Archaeology in Orkney

County archaeologist Julie Gibson and Professor Jane Downes (Archaeology Institute UHI) discussing the discovery of yet another cist site in Rendall.

There is an oft-quoted saying that if you scratch the soil in Orkney it bleeds archaeology. However hackneyed this may appear, believe it or not, it is far from an exaggeration. It’s practically true.

Orkney is notoriously rich in archaeological remains. As well as the visible monuments we can still see and visit today, there is a wealth of lesser-known and unexcavated sites.

Looking after this rich heritage is an important job, and one which falls to our county archaeologist, Mrs Julie Gibson.

Although Orkney’s climate can often be thanked for revealing previously unknown aspects of our past, the storms and tides are also responsible for destroying much.

Orkney suffers some of the worst coastal erosion in Scotland, and while it is undoubtedly exciting to record and work on the new treasures unearthed by nature, it is heartbreaking to watch them being eroded and lost forever by the same forces.

It takes skill and luck to find these sites – and time and money to save them.
 

Archaeology Institute UHI

The University of the Highlands and Islands Archaeology Institute is centred on the Orkney Mainland, but also has research and teaching staff in both Shetland and the Western Isles.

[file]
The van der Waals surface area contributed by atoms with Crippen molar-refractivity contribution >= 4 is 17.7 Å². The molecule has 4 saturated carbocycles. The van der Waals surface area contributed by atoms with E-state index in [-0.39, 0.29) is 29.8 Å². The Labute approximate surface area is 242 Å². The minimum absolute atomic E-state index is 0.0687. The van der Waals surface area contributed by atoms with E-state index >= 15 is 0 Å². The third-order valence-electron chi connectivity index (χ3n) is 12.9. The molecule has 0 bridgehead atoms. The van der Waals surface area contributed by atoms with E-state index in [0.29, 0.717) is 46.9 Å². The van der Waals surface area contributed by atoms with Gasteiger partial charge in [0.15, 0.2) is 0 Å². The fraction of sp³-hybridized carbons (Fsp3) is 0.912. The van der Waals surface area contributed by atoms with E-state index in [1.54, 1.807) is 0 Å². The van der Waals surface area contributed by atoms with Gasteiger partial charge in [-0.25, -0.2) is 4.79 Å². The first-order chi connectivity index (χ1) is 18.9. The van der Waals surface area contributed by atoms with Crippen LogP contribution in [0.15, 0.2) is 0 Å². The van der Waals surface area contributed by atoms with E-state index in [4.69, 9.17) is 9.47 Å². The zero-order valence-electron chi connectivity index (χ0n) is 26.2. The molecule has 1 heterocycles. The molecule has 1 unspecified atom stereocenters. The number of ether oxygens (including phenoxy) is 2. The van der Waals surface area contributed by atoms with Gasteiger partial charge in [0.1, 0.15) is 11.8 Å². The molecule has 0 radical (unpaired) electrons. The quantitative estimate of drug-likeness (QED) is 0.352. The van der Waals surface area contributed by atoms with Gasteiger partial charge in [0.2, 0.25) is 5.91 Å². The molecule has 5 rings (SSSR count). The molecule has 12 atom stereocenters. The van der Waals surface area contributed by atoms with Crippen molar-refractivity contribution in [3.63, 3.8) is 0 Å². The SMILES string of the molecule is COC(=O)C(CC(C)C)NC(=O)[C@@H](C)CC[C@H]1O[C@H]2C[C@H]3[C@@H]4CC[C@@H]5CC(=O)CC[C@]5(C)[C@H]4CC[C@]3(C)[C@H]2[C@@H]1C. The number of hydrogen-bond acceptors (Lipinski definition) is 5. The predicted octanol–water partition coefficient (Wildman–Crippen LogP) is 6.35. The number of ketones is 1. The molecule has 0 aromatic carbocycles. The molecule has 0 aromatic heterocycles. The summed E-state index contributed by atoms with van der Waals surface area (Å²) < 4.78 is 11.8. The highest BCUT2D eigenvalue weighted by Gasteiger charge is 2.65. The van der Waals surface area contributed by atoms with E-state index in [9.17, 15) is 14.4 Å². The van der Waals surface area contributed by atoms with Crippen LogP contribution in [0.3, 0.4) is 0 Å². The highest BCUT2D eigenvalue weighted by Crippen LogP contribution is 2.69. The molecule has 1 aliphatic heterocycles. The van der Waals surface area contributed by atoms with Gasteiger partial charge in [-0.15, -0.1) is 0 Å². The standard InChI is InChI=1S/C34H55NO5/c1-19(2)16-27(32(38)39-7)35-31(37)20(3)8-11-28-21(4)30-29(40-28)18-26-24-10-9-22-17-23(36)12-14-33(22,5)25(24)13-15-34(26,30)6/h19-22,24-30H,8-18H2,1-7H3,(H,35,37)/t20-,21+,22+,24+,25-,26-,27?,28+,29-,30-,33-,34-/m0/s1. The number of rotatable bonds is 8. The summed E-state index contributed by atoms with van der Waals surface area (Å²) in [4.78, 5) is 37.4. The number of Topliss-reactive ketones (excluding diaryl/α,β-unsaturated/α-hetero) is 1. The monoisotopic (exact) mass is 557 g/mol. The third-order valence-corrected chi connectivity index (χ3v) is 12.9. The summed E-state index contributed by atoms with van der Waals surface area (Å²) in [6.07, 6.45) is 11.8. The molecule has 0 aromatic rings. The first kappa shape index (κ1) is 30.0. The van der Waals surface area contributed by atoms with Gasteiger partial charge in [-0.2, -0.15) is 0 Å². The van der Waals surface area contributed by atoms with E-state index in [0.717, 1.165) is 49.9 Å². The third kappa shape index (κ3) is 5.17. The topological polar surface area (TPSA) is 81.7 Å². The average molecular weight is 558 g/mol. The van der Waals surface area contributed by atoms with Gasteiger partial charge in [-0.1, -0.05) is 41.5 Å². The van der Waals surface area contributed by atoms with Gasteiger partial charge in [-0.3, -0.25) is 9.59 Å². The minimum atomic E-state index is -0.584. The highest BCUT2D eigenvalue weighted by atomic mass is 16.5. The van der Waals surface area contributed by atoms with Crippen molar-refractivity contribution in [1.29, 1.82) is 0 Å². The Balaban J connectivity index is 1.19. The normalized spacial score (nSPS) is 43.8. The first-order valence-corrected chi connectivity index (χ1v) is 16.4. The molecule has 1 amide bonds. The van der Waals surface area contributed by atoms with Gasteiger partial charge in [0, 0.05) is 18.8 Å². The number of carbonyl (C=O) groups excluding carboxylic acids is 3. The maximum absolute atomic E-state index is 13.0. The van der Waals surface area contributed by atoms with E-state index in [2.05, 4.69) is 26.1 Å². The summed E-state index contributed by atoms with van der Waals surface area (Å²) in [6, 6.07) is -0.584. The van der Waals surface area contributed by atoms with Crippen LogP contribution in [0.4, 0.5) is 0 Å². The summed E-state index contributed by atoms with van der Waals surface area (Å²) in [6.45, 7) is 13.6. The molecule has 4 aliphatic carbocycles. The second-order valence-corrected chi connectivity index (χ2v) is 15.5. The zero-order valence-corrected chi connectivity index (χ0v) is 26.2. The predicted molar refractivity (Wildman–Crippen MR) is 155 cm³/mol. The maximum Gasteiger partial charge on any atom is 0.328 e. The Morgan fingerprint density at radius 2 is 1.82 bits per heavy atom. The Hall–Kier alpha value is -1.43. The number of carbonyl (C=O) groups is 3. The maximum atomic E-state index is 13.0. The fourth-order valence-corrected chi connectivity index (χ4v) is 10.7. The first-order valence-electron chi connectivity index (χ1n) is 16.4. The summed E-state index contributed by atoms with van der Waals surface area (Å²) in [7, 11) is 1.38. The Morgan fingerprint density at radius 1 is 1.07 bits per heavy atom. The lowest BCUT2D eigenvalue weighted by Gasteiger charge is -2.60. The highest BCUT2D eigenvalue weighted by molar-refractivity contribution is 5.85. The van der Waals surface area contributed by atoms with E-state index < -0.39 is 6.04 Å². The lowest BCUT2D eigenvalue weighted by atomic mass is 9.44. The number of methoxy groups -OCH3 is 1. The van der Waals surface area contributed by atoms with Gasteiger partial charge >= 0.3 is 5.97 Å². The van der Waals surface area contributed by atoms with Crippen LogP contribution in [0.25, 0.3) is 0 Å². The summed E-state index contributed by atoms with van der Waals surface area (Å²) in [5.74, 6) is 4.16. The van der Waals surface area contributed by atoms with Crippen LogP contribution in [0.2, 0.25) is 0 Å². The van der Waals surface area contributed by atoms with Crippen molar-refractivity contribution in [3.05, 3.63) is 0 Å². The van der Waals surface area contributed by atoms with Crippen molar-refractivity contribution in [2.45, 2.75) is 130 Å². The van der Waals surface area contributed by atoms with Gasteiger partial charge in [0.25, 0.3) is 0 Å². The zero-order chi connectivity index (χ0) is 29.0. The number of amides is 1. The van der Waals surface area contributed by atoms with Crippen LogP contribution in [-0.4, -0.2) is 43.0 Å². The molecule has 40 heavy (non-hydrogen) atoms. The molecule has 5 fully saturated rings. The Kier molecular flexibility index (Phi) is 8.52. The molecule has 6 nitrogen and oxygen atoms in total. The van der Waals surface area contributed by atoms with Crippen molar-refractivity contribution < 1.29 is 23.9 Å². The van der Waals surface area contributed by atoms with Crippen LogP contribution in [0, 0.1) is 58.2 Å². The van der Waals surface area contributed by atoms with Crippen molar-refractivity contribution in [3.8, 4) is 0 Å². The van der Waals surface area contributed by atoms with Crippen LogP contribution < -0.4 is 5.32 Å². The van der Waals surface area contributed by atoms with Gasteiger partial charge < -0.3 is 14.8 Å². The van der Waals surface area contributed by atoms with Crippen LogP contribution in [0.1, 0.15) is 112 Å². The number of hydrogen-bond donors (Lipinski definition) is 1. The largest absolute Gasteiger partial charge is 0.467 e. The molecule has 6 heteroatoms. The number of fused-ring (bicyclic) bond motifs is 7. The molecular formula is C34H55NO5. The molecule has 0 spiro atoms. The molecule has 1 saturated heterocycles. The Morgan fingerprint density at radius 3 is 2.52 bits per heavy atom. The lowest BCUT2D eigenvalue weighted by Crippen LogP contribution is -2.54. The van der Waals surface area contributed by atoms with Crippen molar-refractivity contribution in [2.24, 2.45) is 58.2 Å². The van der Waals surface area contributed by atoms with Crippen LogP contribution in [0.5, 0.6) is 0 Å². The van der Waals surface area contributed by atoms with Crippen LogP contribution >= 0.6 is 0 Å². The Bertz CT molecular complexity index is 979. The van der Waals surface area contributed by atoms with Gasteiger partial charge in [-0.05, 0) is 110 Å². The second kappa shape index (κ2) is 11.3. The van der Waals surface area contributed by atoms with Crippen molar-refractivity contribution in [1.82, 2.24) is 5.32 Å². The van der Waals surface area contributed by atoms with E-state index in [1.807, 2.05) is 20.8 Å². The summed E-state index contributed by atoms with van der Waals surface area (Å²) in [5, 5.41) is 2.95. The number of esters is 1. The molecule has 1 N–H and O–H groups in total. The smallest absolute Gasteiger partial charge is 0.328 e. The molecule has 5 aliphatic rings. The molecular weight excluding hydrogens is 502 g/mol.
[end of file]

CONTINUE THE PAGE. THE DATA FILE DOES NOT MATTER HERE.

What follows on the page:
The institute combines teaching, academic research, and commercial applied research and consultancy.

 

The Orkney Archaeology Society

Orkney Archaeology Society is a charity registered in Scotland (SC030611) which developed from the Friends of Orkney Archaeological Trust.

The aims of the society are:

  • to support the management and development of Orkney’s archaeological & historical resource by charitable means;
  • to serve the interests of the membership of the Society and the general public by providing information on archaeology and archaeological activity in Orkney through publications, meetings, conferences, exhibitions, projects and other activities and events.

The OAS organises a programme of walks and talks, including visiting speakers talking on European and world archaeology and provides financial assistance to archaeological projects in Orkney and keeps a volunteers list to help match up people with time and enthusiasm with projects that need some help.

Becoming a member of the Orkney Archaeology Society helps to continue the excellent and vital archaeological work carried out in the islands. Click here for details.